by Katy Grimes, E&E Legal Senior Media Fellow and California Globe Editor
As Appearing in the California Globe
Water shortages, lack of groundwater recharge, contaminated drinking water, and subsidence are all man-made in California
Last week, when California Gov. Gavin Newsom was in Oroville, with a 60% empty Oroville Dam Reservoir as his backdrop, he said he is not ready to declare an official drought emergency. “Instead, he promised he can manage the situation without resorting to an emergency declaration, which could help his administration clamp down on water use,” the San Francisco Chronicle reported. They also reported that the threat of a recall election could be at the root of his decision.
Maybe someone can ask the governor why in the last two weeks, 91% of Delta inflow went to the sea. State pumps are at -97%, federal pumps at -85%. Outflows show 6,060,828,600 gallons. While he still has his emergency powers, can’t the governor order stoppage of this outflow if California really is on the precipice of severe water shortages and a “rare mega drought?”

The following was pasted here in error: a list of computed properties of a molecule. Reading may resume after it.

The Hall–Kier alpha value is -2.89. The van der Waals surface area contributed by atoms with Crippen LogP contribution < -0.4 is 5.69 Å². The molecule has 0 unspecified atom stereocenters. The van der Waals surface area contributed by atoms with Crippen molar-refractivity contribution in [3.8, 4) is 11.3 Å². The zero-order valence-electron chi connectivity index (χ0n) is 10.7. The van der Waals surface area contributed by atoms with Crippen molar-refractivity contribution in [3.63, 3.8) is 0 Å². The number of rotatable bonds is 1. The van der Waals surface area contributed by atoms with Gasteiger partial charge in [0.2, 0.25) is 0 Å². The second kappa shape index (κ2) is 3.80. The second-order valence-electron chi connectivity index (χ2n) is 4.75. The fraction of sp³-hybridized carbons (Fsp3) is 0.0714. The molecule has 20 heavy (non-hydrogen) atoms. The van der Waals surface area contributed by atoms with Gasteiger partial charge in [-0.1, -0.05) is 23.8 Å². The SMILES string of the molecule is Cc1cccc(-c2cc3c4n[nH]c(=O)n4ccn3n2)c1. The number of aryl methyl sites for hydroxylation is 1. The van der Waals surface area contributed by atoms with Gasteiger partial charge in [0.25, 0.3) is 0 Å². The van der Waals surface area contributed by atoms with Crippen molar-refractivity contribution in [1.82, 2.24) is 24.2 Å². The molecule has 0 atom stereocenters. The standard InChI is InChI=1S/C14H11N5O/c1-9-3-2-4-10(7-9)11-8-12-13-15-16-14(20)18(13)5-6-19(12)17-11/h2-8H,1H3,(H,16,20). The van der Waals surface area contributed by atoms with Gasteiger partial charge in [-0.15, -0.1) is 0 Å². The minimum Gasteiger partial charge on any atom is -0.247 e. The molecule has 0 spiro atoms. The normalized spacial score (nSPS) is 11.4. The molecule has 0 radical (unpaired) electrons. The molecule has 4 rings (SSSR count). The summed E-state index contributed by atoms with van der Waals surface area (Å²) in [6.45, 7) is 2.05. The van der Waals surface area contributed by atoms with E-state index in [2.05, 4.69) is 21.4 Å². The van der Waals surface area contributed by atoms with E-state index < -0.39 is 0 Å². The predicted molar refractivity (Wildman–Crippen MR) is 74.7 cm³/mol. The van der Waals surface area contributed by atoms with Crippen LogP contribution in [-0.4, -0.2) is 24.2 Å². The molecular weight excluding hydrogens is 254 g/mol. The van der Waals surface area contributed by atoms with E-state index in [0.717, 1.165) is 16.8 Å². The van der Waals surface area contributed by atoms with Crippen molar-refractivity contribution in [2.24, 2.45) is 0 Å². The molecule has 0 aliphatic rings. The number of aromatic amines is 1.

People forget the winter of 2019 brought 200 percent of average rains and snow pack. Yet the state still held back on water to farmers, and residents are facing rationing, the Globe reported May 2019.
The state uses about 47.5 percent of its developed water supply for the environment, including wild river flows, managed wetlands and wildlife preserves, habitat and water quality control for fish, and required Delta outflows, according to the Department of Water Resource. Water is diverted in times of drought and times of plenty to the Sacramento-San Joaquin Delta, leaving much less for irrigation or for Californians to drink, residents will be limited to 55 gallons per day.